A Replication of ‘‘Coveting Thy Neighbor’s Manufacturing: The Dilemma of State Income Apportionment’’ (Journal of Public Economics 2000)
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Goolsbee and Maydew (2000) reported that lowering the weight on payroll in states’ corporate income tax apportionment formulae had the potential to raise manufacturing employment. Their analyses continue to be cited in academic articles and are still influential in the policy debate. I gather data and attempt to replicate their analyses and findings. I identify an apparent but inconsequential error in G&M’s sample, and I replicate the most widely cited result in the original paper. Other results are substantively but not quantitatively replicated. I show that G&M’s results are sensitive to relatively arbitrary choices about the sample that is used. I argue that the most cited result in the paper does not come from the most preferred econometric specification and that when the most preferred econometric specification is used G&M’s original paper found no statistically significant evidence that lowering the apportionment weight on payroll raises employment. Similarly, when I use this specification with data covering the period G&M studied (1978 to 1994), I find no statistically significant evidence for this hypothesis. When I modify the regression specification to separately include the payroll weight and the state corporate tax rate in addition to their product (i.e. state payroll burden), I find increased statistical significance when I use Huber/White standard errors. When standard errors are clustered by state, as is now common econometric practice, lowering the weight on payroll in states’ corporate income tax apportionment formulae has no statistically significant impact on manufacturing employment. I do a similar analysis using more recent data and obtain similar results. In summary, econometric evidence to support the hypothesis that changes in the payroll weight affected the distribution of manufacturing employment among U.S. states in the 1978 to 1994 period appears less strong than G&M asserted even when using G&M’s data and methods. More recent data also provide only weak econometric evidence in support of G&M’s main hypothesis.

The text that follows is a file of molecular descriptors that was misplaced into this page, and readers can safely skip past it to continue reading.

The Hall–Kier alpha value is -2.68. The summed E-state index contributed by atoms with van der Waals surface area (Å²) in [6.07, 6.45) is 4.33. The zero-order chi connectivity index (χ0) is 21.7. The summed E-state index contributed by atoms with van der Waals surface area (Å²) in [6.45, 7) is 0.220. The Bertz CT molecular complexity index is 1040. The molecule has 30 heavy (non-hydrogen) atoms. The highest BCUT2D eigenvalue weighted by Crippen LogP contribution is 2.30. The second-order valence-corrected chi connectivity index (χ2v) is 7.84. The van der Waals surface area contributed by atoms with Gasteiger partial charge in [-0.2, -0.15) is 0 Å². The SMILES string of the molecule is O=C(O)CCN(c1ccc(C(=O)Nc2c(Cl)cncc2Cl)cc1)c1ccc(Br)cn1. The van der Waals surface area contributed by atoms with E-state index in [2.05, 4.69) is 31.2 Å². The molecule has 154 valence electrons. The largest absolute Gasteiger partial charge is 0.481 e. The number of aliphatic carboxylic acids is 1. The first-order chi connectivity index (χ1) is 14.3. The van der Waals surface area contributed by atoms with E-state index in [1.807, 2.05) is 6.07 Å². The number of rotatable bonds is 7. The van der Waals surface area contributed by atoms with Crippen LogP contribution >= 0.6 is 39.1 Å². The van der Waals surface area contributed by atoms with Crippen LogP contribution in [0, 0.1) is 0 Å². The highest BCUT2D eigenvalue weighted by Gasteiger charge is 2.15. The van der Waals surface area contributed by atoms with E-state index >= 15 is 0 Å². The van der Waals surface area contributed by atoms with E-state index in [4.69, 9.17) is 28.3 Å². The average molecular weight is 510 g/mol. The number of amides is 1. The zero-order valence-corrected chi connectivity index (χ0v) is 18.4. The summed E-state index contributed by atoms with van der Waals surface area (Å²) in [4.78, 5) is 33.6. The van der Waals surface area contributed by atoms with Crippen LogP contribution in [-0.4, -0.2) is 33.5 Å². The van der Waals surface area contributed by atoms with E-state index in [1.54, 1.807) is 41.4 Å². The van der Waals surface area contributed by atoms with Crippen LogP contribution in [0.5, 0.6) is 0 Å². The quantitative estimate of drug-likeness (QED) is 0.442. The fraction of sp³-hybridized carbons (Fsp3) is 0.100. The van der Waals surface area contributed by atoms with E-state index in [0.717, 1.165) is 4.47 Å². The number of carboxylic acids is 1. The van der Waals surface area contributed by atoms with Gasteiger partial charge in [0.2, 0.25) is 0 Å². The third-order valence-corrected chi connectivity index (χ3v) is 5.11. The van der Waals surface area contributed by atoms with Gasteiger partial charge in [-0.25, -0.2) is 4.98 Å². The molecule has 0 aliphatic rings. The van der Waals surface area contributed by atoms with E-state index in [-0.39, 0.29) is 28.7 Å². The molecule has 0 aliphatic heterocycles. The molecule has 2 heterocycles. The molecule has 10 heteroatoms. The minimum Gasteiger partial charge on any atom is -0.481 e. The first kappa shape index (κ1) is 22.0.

Subjectcorporate income tax